Holy crap locales!

Here’s something fun to try.  Create a text file that looks like this (Note: utf-8 encoded!):


Just to be really clear, here are the exact bytes I’m talking about:

$ hexdump -C  /tmp/foo.txt 
00000000  41 0a c3 9f 0a 43 0a c3  9f 61 0a c3 9f 7a 0a 61  |A....C...a...z.a|
00000010  0a 42 0a 62 0a 63 0a 53  0a 73 0a 53 53 0a 73 73  |.B.b.c.S.s.SS.ss|
00000020  0a 53 41 0a 73 61 0a 53  5a 0a 73 7a 0a           |.SA.sa.SZ.sz.|
$ md5sum /tmp/foo.txt
ac2be5e453dd79c070da74d0e67aa6b2 /tmp/foo.txt

Now, compare the output of the following commands:

$ sort /tmp/foo.txt
$ LC_ALL='en_US' sort /tmp/foo.txt
$ LC_ALL='en_US.utf8' sort /tmp/foo.txt
$ LC_ALL='en_US.iso88591' sort /tmp/foo.txt
$ LC_ALL='C' sort /tmp/foo.txt
$ LC_ALL='de_DE.utf8' sort /tmp/foo.txt

How’s that for rocking your world? So, the next time your friend says “hey, can you return those results sorted for me?” then you’ll have something really fun to think about when you can’t sleep at night.

And just when you thought “Oh, well great, at least all the UTF-8 versions sort the same” then comes along this little gem:

$ LC_ALL="jp_JP.utf8" sort /tmp/foo.txt

Oh, and just when you thought “Well, I guess I’ll be OK with en_US.utf8 and at least English will sort the way I want worldwide!” then along comes your friends to the North with this awesome zinger:

$ LC_ALL="en_CA.utf8" sort /tmp/foo./txt

7 thoughts on “Holy crap locales!”


    I know locale affects sort order, but I’m not seeing many variations here. Using GNU sort 8.13 on Ubuntu 12.04 I get the following. I’m assuming that based on your inclusion of the Eszett and de_DE.utf8, that you expected more variations?

    C, en_US, en_CA, en_US.iso88591, de_DE.utf8, jp_JP.utf8: Byte order
    en_US.utf8: Case insensitive, lowercase first
    en_CA.utf8: Case insensitive, uppercase first (I’m Canadian and didn’t know this; who decides this stuff?)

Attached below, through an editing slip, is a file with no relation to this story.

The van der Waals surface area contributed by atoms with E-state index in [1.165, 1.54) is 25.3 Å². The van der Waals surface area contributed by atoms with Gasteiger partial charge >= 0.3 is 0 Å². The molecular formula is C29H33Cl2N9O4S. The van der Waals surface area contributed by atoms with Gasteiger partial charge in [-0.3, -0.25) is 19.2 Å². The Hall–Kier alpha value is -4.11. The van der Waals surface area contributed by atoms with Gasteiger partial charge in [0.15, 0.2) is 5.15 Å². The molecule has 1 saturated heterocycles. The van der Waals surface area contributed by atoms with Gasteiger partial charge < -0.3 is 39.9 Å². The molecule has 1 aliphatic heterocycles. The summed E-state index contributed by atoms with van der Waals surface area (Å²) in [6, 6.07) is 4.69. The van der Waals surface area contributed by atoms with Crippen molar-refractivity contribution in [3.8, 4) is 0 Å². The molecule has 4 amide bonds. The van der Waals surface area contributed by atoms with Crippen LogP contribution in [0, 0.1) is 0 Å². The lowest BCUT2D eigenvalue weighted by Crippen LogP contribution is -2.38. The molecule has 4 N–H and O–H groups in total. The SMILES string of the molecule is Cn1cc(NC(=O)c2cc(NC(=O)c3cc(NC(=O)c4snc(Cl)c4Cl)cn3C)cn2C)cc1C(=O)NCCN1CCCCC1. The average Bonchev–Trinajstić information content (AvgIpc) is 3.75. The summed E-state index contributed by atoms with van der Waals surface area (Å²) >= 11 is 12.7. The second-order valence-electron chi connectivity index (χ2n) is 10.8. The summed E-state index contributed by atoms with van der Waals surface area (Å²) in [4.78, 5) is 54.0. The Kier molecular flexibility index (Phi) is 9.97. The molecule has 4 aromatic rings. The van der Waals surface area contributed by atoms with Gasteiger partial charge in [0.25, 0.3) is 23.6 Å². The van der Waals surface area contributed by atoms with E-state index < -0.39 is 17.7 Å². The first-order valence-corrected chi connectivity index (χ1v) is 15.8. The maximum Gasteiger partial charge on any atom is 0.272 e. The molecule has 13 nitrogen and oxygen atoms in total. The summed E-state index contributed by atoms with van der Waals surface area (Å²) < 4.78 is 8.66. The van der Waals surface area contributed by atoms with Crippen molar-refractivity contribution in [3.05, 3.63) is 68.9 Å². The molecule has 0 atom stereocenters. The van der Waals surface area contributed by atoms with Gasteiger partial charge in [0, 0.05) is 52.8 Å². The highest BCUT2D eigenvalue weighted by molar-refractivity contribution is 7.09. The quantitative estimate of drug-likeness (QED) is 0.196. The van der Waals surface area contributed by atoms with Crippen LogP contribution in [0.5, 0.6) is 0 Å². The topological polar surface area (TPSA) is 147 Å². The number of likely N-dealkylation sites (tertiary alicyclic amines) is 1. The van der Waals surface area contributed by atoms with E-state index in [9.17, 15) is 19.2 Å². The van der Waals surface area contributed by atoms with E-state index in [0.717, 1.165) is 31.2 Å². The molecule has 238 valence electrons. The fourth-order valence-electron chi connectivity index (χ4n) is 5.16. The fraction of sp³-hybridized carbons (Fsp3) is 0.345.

I guess the lesson here is that you can’t rely on locale-aware code to behave the same on different computers/environments.

  2. Oh, hm. Running `locale -a` on my machine only includes C and en_*. I see Ubuntu ships each language separately and I only have English installed, so that explains that. Again, my takeaway is that locale-specific code could be randomly “broken” on different machines! Scary.

  3. Did you include the character “ß” in your set of strings that was being sorted? In short, I found:

    I have 73 available locales on my system (viewable via ‘locale -a’) and they sort the file above 5 different ways:

    61 of them: sort the same as “en_US.utf8″ which is lowercase precedes upper: ['a', 'A', 'b', 'B'...], ß sorts between SS and ST. This includes de_DE.utf8 and zh_CN.utf8. It would be interesting to have more languages in the test file, as I suspect many of them have different orderings.

    en_CA.utf8, fr_CA.utf8, nb_NO.utf8, nn_NO.utf8: Sort the same as en_US, but uppercase precedes lowercase: ['A', 'a', 'B', 'b', ...]

    C, C.UTF-8, jp_JP.utf8 and POSIX all sort in byte order. ['A', 'B', ..., 'a', 'b', ...]

    en_US, en_US.iso88591, en_US.iso885915: Sort with lower first, but ß comes between A and B. ['a', 'A', 'ß', b', 'B', ...]

  4. And yes, an invalid locale string is treated as “C”. So, LC_ALL=’craphole’ sort foo.txt will sort the same as “C”, which is troublesome when it’s a valid locale that’s not installed.

  5. FYI I’m running something like this:

    $ for locale in $(locale -a); do LC_ALL=$locale sort ./foo.txt > $locale.txt; done
    $ md5sum *.txt > sums
    $ md5sum *.txt | awk ‘{print $1}’ | sort | uniq -c

    Which will show the number of different results, then you can grep the sums file for which locales sort in which order(s).

  6. Just tested: Including some Japanese and Chinese characters in the test file makes ja_JP.utf8 and zh_CN.utf8 sort differently than en_US.utf8.

  7. Yes, I used the exact same file you posted, with the exact same MD5. The difference is that my Linux install has vary few locales installed than yours. I only have 24 listed, and strangely it does *not* include “en_US”, only “en_US.utf8″, so I think that explains the differences.

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